Open access peer-reviewed chapter

A Comparative Study of MSW to Emery in Oman

Written By

Tariq Umar

Submitted: 31 May 2020 Reviewed: 26 August 2020 Published: 24 September 2020

DOI: 10.5772/intechopen.93745

From the Edited Volume

Biotechnological Applications of Biomass

Edited by Thalita Peixoto Basso, Thiago Olitta Basso and Luiz Carlos Basso

Chapter metrics overview

792 Chapter Downloads

View Full Metrics


The adverse impact of the energy production from fossil fuels is now well recognized globally; therefore, the move toward renewable and sustainable energy has become an integral part to achieve the United Nations Sustainable Development Goals (SDGs). This chapter presents a comparative study considering a waste-to-energy plant to produce electricity in Oman. A research strategy that includes both qualitative and quantitate research methods were adopted to evaluate the MSW generation and emissions, electricity consumption and emissions, public participation in waste segregation, and to estimate the reduction in emission by considering a 5000 tons/day waste-to-energy plant in Oman. The results show that the current emission from fossil fuels to meet the electricity requirement of 70,633.37 Million kWh/year is 161.781 Million tonnes (CO2/year). Similarly, the emissions from MSW which currently stood at 2.159 million tons/year are 3,424,247 tons CO2/year. A 5000 ton per day waste-to-energy plant will not only produce 29.30 million kWh daily but will also enable an annual reduction of 24,527 million kg CO2. Such an initiative will help Oman to improve its sustainability performance in energy, climate change, waste reduction, and economic growth and will pave the road to achieve the relevant SDGs by 2030.


  • energy
  • sustainability
  • waste management and disposal

1. Introduction

Energy is an integral part of today’s modern life, but the way most the energy is produced around the world creates several environmental and sustainability issues. Environmental sustainability is the core issue that needs to be addressed for development to focus on human well-being and yet stay within the limitations of the planet’s capacity. Environmentally sound waste management is one of the key elements for sustainable development. The idea of sustainability developed in the early 1980s as reported in the International Geosphere-Biosphere Program can be defined as “meeting fundamental human needs while preserving the earth natural environment” [1]. Since the earth’s population is increasing, it is putting pressure on the earth’s resources. According to the World Economic Forum, it is estimated that food production will need to double by 2050 to feed 10 billion people on the earth [2]. Today, sustainability has three essential pillars, including environmental protection, social development, and economic growth; sustainable development can be been defined as a development that meets the needs of the present without compromising the ability of future generations to meet their own needs [3]. The need for sustainable development is truly recognized by all countries, and thus in 2015, the United Nations (UN) was able to introduce 17 Sustainable Development Goals (SDGs) to be achieved by 2030 [4]. The UN under Goal 12 (Responsible Consumption and Production) of its SDGs aims to substantially reduce waste generation through prevention, reduction, recycling, and reuse. Data from 214 cities or municipalities in 103 countries show that about three quarters of MSW generated is collected (Figure 1). In sub-Saharan Africa, less than half of all MSW generated is collected, with adverse effects on the health of residents. Moreover, even when waste is collected, it is often not treated and disposed of in a sustainable and environmentally sound manner. Managing such wastes continues to be a major challenge facing urban areas in several regions. Appropriate waste management is important for conserving local and global environments. Improvement of waste management in developing countries is directly related to preventing environmental pollution and expanding public health services. Appropriate waste management contributes to reducing not only the emission of water/atmospheric pollutants and odors but also the emission of greenhouse gases. In this regard, some studies reported that Green House Gases (GHG) emissions from the waste sector contribute to 3–4% of total global GHG emissions [7]. The rapidly increasing amount of municipal waste in cities around the globe is connected with economic development, as an increase in the city population creates many major challenges associated with economic development [8].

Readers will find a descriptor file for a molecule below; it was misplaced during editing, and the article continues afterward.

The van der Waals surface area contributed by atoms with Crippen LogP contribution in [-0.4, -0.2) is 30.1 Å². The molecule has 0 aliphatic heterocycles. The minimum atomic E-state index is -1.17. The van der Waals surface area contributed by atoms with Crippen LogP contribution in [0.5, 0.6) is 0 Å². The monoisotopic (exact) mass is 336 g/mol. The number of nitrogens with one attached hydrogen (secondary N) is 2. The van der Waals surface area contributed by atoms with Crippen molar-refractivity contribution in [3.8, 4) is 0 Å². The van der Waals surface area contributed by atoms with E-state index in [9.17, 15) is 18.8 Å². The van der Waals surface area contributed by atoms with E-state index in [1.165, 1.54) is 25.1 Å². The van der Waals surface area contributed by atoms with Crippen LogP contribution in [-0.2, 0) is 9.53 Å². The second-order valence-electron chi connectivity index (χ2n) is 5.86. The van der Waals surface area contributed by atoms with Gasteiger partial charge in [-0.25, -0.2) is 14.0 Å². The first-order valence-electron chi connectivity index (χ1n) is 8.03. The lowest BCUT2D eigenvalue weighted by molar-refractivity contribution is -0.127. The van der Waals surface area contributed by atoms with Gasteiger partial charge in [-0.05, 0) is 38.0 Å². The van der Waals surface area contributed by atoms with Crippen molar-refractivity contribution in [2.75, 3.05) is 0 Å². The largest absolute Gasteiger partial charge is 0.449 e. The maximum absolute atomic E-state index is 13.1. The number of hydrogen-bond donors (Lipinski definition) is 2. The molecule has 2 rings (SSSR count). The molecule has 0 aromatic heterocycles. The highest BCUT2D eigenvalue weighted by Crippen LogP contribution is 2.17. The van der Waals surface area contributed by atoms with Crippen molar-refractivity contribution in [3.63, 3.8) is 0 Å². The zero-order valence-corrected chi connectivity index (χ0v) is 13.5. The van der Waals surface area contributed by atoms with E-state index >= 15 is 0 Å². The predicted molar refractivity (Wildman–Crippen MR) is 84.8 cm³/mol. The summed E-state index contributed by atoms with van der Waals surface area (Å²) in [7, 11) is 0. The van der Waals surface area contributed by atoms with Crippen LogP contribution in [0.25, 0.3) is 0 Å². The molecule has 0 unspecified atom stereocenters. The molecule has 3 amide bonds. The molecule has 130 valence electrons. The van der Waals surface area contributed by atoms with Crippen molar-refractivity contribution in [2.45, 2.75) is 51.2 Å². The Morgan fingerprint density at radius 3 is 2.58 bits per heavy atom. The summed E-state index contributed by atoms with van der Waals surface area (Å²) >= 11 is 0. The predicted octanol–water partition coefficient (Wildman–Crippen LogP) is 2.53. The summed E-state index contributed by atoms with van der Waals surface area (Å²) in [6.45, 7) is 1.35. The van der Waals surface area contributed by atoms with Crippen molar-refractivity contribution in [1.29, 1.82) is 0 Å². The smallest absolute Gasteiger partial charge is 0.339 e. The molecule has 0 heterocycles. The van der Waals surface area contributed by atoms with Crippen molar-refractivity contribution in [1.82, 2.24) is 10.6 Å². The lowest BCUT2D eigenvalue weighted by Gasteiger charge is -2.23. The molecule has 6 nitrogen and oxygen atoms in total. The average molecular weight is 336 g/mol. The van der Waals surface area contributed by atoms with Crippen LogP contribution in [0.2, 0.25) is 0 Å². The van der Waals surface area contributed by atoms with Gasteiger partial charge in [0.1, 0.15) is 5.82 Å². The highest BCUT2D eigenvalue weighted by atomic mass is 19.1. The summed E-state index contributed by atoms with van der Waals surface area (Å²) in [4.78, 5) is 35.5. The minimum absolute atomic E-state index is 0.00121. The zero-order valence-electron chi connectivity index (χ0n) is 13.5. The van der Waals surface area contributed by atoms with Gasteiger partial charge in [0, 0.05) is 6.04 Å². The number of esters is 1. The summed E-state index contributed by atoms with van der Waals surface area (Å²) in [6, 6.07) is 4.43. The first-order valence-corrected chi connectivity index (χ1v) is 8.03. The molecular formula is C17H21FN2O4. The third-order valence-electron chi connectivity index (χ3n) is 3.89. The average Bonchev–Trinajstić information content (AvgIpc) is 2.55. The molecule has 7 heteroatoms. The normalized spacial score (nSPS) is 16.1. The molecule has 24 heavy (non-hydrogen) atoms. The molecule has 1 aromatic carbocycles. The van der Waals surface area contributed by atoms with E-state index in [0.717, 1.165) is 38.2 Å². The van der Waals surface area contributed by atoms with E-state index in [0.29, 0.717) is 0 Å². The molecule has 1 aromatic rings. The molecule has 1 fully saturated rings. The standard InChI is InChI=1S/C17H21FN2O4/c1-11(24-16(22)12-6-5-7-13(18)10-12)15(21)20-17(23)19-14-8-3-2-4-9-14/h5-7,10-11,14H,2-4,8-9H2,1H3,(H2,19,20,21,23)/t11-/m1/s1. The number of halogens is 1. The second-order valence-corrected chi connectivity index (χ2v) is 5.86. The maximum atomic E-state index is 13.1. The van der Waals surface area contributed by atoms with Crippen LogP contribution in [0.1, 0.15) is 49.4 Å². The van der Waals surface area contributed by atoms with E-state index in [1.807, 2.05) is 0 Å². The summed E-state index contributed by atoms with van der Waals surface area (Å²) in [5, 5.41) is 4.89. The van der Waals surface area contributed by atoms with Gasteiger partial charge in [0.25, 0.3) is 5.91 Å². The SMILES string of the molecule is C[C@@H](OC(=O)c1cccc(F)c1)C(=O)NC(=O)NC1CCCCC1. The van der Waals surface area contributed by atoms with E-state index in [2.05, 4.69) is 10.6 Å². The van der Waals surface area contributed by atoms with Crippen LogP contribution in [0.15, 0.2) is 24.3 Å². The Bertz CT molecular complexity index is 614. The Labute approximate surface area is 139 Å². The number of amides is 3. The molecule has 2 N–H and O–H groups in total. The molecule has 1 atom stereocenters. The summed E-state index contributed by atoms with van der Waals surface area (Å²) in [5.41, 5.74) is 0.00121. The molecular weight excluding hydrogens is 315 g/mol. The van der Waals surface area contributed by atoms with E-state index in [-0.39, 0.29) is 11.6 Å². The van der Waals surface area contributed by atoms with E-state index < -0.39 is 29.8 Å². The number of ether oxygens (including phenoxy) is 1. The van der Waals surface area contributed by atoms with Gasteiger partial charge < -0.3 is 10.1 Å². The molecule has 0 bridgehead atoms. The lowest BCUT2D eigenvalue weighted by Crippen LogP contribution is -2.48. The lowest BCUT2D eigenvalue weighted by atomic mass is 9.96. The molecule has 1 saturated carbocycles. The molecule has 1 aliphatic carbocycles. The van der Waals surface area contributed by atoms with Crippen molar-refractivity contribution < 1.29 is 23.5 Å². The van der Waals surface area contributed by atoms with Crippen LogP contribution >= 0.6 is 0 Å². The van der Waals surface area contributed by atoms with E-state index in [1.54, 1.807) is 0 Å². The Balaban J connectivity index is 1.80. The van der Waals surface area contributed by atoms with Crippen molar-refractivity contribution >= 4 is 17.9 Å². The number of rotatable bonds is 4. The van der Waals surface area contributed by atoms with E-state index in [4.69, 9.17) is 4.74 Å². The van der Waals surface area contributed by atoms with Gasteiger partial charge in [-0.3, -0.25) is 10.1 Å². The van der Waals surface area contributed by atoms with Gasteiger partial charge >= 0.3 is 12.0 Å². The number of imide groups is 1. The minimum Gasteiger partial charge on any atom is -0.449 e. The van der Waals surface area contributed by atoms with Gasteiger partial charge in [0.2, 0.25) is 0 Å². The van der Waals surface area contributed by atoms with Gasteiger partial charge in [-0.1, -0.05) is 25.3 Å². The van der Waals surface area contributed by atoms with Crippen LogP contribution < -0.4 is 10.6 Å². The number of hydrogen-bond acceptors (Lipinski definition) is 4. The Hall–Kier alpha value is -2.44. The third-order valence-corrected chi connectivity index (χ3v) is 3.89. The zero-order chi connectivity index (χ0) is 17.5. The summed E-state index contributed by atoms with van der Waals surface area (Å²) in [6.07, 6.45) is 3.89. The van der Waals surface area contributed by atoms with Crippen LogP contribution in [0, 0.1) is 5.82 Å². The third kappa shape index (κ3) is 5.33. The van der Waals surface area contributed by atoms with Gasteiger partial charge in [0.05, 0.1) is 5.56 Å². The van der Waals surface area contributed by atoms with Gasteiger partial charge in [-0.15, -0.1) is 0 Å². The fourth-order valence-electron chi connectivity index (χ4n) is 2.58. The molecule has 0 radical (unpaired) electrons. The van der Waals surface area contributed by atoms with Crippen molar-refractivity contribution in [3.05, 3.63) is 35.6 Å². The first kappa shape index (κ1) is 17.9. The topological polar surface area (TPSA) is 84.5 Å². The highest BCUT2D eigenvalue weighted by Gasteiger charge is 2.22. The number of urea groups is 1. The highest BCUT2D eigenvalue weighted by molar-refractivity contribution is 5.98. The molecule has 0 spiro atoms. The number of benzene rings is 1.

Figure 1.

Proportion of the municipal solid waste generated that is collected, 2001–2015 (data from 214 cities/municipalities in 103 countries) [5, 6].